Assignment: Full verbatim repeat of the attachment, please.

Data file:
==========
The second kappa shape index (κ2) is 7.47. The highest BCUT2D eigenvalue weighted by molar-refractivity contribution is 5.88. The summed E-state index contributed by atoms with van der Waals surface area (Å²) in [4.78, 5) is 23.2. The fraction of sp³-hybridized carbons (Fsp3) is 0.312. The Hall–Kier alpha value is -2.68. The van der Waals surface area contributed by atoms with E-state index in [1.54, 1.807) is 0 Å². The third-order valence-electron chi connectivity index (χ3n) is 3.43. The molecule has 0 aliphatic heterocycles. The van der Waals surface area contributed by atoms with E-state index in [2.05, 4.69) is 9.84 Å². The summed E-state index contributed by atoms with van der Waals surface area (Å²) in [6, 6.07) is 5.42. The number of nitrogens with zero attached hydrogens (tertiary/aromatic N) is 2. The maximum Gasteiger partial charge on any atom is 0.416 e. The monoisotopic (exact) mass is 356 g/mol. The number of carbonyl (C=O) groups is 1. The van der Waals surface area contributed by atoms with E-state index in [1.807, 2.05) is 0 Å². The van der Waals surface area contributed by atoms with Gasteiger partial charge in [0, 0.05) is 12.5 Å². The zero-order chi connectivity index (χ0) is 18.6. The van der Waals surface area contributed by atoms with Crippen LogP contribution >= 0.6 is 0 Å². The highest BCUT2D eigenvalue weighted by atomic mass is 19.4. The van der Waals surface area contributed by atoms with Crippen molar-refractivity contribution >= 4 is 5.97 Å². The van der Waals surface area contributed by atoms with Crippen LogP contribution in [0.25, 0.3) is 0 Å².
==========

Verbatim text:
The second kappa shape index (κ2) is 7.47. The highest BCUT2D eigenvalue weighted by molar-refractivity contribution is 5.88. The summed E-state index contributed by atoms with van der Waals surface area (Å²) in [4.78, 5) is 23.2. The fraction of sp³-hybridized carbons (Fsp3) is 0.312. The Hall–Kier alpha value is -2.68. The van der Waals surface area contributed by atoms with E-state index in [1.54, 1.807) is 0 Å². The third-order valence-electron chi connectivity index (χ3n) is 3.43. The molecule has 0 aliphatic heterocycles. The van der Waals surface area contributed by atoms with E-state index in [2.05, 4.69) is 9.84 Å². The summed E-state index contributed by atoms with van der Waals surface area (Å²) in [6, 6.07) is 5.42. The number of nitrogens with zero attached hydrogens (tertiary/aromatic N) is 2. The maximum Gasteiger partial charge on any atom is 0.416 e. The monoisotopic (exact) mass is 356 g/mol. The number of carbonyl (C=O) groups is 1. The van der Waals surface area contributed by atoms with E-state index in [1.807, 2.05) is 0 Å². The van der Waals surface area contributed by atoms with Gasteiger partial charge in [0, 0.05) is 12.5 Å². The zero-order chi connectivity index (χ0) is 18.6. The van der Waals surface area contributed by atoms with Crippen LogP contribution >= 0.6 is 0 Å². The highest BCUT2D eigenvalue weighted by atomic mass is 19.4. The van der Waals surface area contributed by atoms with Crippen molar-refractivity contribution >= 4 is 5.97 Å². The van der Waals surface area contributed by atoms with Crippen LogP contribution in [0.25, 0.3) is 0 Å².